Complex commercial trials, for example, generate an enormous quantity of highly specialized information. This has led to controversial proposals in Britain and elsewhere to abolish juries in these trials.
Alternative dispute resolution
Dissatisfaction with court-centered resolution of disputes has long been sounded by critics who regard it as, amongst other things, unfair, unduly formal, and exclusive. In the United States, a movement championed alternative dispute resolution (ADR) ‘under an umbrella of humanism, communitarianism, and social welfare concerns … objected to the depersonalization, objectification, and distance they associated with courtroom formality and its dependency on legal professionals’. They advocated more user-friendly, less adversarial procedures. This resulted in legislation facilitating greater use of non-judicial arbitration, especially for the resolution of commercial disputes with an international dimension.
The parties submit their dispute to one or more arbitrators by whose decision (called an ‘award’) they agree to be bound. Among the perceived advantages of ADR are its speed, lower cost, flexibility, and the provision of specialist arbitrators in disputes of a highly technical nature. But delays are not infrequent, and the cost may be enhanced by the requirement that the parties pay for the arbitrators. In some jurisdictions enforcement of arbitral awards is problematic.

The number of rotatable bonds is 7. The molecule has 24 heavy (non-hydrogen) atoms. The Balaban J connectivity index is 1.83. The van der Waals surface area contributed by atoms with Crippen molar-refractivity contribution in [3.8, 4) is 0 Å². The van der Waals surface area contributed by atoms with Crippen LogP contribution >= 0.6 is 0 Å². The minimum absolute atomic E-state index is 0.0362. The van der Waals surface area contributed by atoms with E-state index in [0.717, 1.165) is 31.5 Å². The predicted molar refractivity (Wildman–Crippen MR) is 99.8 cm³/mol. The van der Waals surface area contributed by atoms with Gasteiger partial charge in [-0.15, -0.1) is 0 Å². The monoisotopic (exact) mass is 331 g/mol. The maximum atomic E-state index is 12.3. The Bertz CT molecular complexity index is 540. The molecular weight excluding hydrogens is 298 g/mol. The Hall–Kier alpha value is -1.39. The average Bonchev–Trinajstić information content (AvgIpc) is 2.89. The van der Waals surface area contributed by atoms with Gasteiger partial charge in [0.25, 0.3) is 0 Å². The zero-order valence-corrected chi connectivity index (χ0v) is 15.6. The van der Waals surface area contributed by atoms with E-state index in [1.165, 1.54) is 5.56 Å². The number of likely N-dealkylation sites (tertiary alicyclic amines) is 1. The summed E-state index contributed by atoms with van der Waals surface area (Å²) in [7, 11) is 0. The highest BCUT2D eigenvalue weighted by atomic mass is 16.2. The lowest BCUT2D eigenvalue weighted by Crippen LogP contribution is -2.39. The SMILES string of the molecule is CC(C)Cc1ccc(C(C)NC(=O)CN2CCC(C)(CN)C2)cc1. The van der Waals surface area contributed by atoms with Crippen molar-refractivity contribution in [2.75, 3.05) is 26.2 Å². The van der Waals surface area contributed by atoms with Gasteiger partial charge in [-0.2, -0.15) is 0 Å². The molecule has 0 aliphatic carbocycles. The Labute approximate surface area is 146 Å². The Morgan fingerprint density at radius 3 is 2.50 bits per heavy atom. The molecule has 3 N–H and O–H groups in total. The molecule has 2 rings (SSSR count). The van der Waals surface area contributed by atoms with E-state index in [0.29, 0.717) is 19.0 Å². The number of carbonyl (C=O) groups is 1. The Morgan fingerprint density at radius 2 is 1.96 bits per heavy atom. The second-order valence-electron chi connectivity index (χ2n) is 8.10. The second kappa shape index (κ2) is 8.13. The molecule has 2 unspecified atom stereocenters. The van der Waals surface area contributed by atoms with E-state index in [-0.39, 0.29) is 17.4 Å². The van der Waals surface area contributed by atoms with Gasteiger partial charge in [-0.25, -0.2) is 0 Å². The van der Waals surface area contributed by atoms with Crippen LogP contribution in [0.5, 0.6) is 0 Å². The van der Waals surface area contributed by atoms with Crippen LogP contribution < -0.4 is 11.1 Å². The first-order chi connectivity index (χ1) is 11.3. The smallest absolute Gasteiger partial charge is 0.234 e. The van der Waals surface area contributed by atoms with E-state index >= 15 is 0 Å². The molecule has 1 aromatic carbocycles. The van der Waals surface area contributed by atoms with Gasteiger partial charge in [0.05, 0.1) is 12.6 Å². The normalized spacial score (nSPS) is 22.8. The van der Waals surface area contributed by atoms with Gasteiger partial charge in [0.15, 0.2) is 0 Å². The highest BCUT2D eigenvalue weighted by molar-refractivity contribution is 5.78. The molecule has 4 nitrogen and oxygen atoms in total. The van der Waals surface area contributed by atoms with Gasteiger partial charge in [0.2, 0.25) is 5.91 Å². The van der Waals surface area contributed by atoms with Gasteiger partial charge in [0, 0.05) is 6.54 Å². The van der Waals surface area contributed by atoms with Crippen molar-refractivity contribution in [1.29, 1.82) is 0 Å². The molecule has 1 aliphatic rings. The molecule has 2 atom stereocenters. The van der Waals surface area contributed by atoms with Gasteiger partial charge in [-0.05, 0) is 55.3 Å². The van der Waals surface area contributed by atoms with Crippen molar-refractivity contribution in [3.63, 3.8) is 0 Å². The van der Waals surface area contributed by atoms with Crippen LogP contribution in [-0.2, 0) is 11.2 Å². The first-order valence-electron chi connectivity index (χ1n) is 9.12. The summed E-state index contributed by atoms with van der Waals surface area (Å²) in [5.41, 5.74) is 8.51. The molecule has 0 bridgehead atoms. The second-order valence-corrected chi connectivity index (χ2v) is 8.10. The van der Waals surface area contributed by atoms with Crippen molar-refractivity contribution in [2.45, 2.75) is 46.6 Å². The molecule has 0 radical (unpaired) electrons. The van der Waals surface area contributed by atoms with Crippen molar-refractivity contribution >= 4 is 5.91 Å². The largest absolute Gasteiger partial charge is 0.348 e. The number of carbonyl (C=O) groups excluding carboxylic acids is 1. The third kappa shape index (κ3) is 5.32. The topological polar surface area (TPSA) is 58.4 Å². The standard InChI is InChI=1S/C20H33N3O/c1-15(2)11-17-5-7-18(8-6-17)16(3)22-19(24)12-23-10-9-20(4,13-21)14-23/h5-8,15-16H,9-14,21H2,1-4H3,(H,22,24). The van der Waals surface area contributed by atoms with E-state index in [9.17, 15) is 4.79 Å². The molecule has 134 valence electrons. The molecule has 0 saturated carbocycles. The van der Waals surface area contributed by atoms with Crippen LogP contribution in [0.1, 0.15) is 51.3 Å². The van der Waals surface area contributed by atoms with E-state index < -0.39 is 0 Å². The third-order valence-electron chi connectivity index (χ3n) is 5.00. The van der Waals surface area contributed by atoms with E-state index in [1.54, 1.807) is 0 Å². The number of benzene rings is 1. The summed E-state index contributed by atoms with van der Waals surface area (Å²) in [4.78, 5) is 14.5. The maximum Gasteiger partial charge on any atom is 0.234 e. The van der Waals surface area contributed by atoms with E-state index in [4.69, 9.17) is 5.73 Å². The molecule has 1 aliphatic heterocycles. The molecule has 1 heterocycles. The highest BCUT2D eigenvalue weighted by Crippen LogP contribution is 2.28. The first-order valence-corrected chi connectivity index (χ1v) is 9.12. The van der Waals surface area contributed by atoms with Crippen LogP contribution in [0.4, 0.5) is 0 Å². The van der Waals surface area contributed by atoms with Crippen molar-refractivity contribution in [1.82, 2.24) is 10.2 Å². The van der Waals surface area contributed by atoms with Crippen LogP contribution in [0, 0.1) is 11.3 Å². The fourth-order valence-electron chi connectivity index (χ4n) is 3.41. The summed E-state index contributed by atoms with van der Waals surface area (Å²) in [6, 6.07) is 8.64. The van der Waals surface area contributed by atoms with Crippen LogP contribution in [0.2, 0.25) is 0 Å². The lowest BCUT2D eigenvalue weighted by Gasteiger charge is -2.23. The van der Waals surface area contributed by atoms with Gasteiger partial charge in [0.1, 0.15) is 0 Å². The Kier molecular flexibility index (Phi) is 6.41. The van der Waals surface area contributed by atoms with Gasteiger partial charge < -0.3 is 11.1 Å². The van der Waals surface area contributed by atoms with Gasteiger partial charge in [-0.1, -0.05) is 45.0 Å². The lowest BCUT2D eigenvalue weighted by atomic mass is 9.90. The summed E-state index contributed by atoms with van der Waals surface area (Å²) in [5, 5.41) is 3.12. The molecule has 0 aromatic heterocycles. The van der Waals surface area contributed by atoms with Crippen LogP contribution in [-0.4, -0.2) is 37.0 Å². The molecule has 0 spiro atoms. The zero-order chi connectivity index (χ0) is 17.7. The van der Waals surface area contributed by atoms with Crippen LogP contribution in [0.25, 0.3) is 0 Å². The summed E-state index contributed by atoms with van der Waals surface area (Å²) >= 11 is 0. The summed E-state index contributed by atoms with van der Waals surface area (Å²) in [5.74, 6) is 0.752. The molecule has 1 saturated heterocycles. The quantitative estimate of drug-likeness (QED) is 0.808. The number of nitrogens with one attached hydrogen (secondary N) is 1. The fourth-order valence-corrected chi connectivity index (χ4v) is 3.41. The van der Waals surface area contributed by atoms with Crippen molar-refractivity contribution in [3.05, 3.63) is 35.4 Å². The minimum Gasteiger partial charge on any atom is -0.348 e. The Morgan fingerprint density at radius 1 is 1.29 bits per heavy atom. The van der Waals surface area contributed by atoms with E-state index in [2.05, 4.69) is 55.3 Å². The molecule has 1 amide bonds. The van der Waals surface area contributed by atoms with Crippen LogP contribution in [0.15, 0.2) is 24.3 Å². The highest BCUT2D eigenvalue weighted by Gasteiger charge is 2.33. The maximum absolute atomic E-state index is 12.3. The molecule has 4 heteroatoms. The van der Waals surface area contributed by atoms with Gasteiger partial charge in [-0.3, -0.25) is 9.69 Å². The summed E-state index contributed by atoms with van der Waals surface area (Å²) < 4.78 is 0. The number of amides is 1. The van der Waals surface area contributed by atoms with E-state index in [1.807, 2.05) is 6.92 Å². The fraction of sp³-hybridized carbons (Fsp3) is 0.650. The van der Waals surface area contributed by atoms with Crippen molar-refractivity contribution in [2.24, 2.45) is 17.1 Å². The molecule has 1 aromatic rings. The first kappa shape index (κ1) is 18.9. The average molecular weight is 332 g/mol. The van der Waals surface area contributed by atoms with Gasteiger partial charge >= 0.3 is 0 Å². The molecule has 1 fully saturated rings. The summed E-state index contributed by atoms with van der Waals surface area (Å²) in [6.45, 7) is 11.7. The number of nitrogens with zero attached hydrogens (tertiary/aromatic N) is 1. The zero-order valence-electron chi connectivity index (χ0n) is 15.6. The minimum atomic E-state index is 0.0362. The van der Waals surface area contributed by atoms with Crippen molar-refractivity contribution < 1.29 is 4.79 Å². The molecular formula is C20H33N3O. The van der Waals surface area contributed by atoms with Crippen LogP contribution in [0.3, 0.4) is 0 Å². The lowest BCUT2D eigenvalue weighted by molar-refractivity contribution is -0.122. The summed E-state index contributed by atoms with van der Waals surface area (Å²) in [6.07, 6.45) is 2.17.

Race, Rodney King – and a prejudiced jury?
In 1991, in Los Angeles, several police cars chased Rodney G. King, a robbery parolee who was allegedly speeding. After a police chase during which he jumped a number of red lights, King was eventually forced to stop. Though the two passengers in the car complied with police requests to step out of the car and were subdued with negligible resistance, King apparently refused to comply with police instructions, and was physically assisted in doing so. He was struck up to 56 times by officers wielding metal batons, kicked at least six times, and shot with a Taser electronic stun gun. The beating was administered by three Los Angeles police officers, allegedly on the orders of a police sergeant. Twenty-three other law enforcement officers were also present and observed the assault, but apparently made no effort to stop it. A number of bystanders also witnessed the beating, one of whom videotaped the incident. King suffered extensive injuries, including skull fractures and nerve damage to part of his face.